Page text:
Rep. Steve Cohen, D-Tenn., left, speaks to invited guests during the reception at the Marijuana Policy Projects 15th annual gala, Wednesday, Jan. 13, 2010, in Washington. (AP Photo/Manuel Balce Ceneta)
I wouldn’t say that today was a high point in President Trump’s time in office. As I posted earlier, I think his statements in Helsinki not only let Russia off the hook for really bad behavior but they made Trump seem obsessed by the Mueller investigation. This is damned unfortunate because none of it had to happen. Objectively, the Trump administration, and by extension Trump, himself, because he approved of the decisions, has been significantly tougher on Russia than Obama. This from Foreign Policy:
More than a year into his presidency, Trump’s Russia policy is far more forceful than that of his predecessor. It is substantive, antagonistic to Russian aims, and not at all to the Kremlin’s liking. Still, this fact has been buried by politics, optics, and the president’s own behavior. Some in the Russian government, however, continue to cling to the idea that Trump is on their side. Russian Foreign Minister Sergei Lavrov recently voiced his own theory of the relationship. He explained in an interview with Russian newspaper Kommersant that Trump “knows perfectly that the Congress would make him [take action]. If the U.S. president refuses to do what the overwhelming majority of congressmen want, and there is such a majority, I say once again, his veto will be overcome.”
Lavrov is right that Congress supported and adopted many of the new Russia sanctions, and it deserves credit for those moves. This does not, however, negate the president’s own policy choices. Trump was not required to provide lethal military aid to Ukraine. He did not have to expand the Magnitsky list and could have made use of national security waivers to avoid adding new names. His Justice Department did not have to force RT to register as a foreign agent or cease its operations in the United States. He could have easily stayed quiet on Moscow’s poisoning of ex-spy Sergei Skripal in Britain rather than crack down on Russia’s diplomatic presence in the United States.
After all this, if Lavrov still believes that Trump is eager to pursue some kind of detente with Russia, his denial borders on delusion. Trump’s Russia policy is his own. Either Lavrov is playing to a domestic audience and refusing to admit the Kremlin’s mistaken faith in Trump or getting played.
Trump’s policy toward the Kremlin should be evaluated on its merits. If you extract partisan politics and strip away justifiable distaste for his general conduct, what remains is arguably the most effective Russia policy since the end of the Cold War.
This does remain the weirdest thing of all. The administration's anti-Russian actions have actually been notably tough. It's just the rhetoric from Trump that has been repulsive and appalling. https://t.co/rPco0J29Fz
— Jeff B. (@EsotericCD) July 16, 2018
While Trump did himself no favors today, it is entirely possible that the Democrats will end up making him look statesmanlike by comparison.
Earlier today a douchebag named Scott Dworkin sent out this tweet:
BREAKING: Trump just said he trusted Putin over the American military and the American intelligence services, in the assessment of election interference. He absolutely needs to resign. What a complete and utter disgrace. Absolutely disgusting. What a traitor. #TreasonSummit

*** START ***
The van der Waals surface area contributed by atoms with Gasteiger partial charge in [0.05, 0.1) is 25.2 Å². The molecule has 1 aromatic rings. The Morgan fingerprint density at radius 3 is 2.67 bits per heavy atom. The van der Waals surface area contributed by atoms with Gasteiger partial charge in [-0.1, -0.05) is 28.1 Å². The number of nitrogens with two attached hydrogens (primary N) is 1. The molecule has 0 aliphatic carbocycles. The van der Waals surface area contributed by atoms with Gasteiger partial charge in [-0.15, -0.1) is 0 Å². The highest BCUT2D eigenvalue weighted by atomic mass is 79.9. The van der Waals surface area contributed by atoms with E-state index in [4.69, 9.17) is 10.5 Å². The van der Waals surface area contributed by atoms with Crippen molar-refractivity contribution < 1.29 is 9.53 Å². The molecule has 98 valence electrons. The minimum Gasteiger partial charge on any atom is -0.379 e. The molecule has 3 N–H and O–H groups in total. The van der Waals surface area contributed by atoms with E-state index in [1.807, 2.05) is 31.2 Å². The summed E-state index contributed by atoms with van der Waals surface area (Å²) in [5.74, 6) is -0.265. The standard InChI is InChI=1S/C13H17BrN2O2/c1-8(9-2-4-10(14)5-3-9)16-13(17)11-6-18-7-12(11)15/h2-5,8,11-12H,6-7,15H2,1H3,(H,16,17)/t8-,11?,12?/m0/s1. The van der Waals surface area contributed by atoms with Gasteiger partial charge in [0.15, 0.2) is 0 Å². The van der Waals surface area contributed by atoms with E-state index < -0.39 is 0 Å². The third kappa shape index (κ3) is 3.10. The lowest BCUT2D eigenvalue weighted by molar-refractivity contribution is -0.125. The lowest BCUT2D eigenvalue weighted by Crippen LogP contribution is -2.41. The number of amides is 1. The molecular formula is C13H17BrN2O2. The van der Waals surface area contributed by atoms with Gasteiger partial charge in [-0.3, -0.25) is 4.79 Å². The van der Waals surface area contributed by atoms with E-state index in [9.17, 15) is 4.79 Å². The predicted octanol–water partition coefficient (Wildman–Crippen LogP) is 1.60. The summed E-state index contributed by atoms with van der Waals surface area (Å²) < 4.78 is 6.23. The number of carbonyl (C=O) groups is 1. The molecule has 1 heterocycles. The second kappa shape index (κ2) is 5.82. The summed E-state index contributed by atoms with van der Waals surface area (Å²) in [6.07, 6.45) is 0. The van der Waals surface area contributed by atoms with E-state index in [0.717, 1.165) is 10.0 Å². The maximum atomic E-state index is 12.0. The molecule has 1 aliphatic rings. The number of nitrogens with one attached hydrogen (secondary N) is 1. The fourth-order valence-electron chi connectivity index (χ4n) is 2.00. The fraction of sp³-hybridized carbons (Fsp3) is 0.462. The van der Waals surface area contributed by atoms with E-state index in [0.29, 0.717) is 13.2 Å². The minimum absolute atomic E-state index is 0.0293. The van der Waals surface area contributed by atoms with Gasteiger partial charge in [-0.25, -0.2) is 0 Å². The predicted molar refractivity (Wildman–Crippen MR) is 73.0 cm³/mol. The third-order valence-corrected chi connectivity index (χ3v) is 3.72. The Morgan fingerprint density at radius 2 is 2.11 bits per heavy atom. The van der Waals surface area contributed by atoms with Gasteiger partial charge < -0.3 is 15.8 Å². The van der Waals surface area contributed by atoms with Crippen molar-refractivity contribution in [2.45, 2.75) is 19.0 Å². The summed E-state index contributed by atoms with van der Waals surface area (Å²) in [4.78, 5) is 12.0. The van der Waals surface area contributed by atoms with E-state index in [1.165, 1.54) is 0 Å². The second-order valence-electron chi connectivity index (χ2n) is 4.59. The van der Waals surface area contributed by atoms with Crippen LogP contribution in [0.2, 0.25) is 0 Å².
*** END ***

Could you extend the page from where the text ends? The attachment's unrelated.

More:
— Scott Dworkin (@funder) July 16, 2018
The claim of treason has been part of the Democrat lexicon for a while. Throughout the Obama administration, all you had to do to be accused of treason by a Democrat was to criticize any foreign policy decision by the Lightworker. With the election of President Trump, this impulse mainlined a PCP-and-steroid cocktail. Suddenly “RUSSIA IS NOT OUR FRIEND!!1!11!1!!!” was everywhere and virtually any action by Trump in regards to Russia short of initiating a thermonuclear exchange was called treason.
While Dworkin is easily written off as a douchebag doing douchebaggy things to get attention, into the fray comes Democrat Representative Steve Cohen:
Where are our military folks ? The Commander in Chief is in the hands of our enemy! https://t.co/3eF7OLKEdN
— Steve Cohen (@RepCohen) July 16, 2018
There is no way to sugar coat this. Cohen is clearly calling for a military coup d’etat. It is in small words and on Twitter so one doesn’t have to parse it for nuance. To say that he’s only asking for geographic location when he says “where are our military folks?” is akin to claiming that Henry II merely wanted Thomas Becket fired when he said, “Will no one rid me of this turbulent priest?”
Cohen is trying to claim it was all a big misunderstanding:
Talk about jumping to conclusions without talking to source. No coup called for . I seriously doubt anyone would use twitter to do .. one tweet if by land two if by sea…Wow https://t.co/3d0uhGa57t
— Steve Cohen (@RepCohen) July 16, 2018
Except that is exactly what he did. The alternative explanation, that he’s a freakin moron who shouldn’t be allowed near objects sharper than a tennis ball, does little to exonerate him.
And it shouldn’t be a shock to anyone. The entire purpose of the Mueller investigation is and always has been to create grounds for the impeachment of Trump by the House should the Democrats take control. While Cohen is an outlier in advocating that the president be removed by force, across the left and in Never Trump circles, to the extent they are different anymore, there were calls for Trump’s impeachment after the Helsinki meeting. It won’t be long before Cohen’s view will be a mainstream Democrat view.
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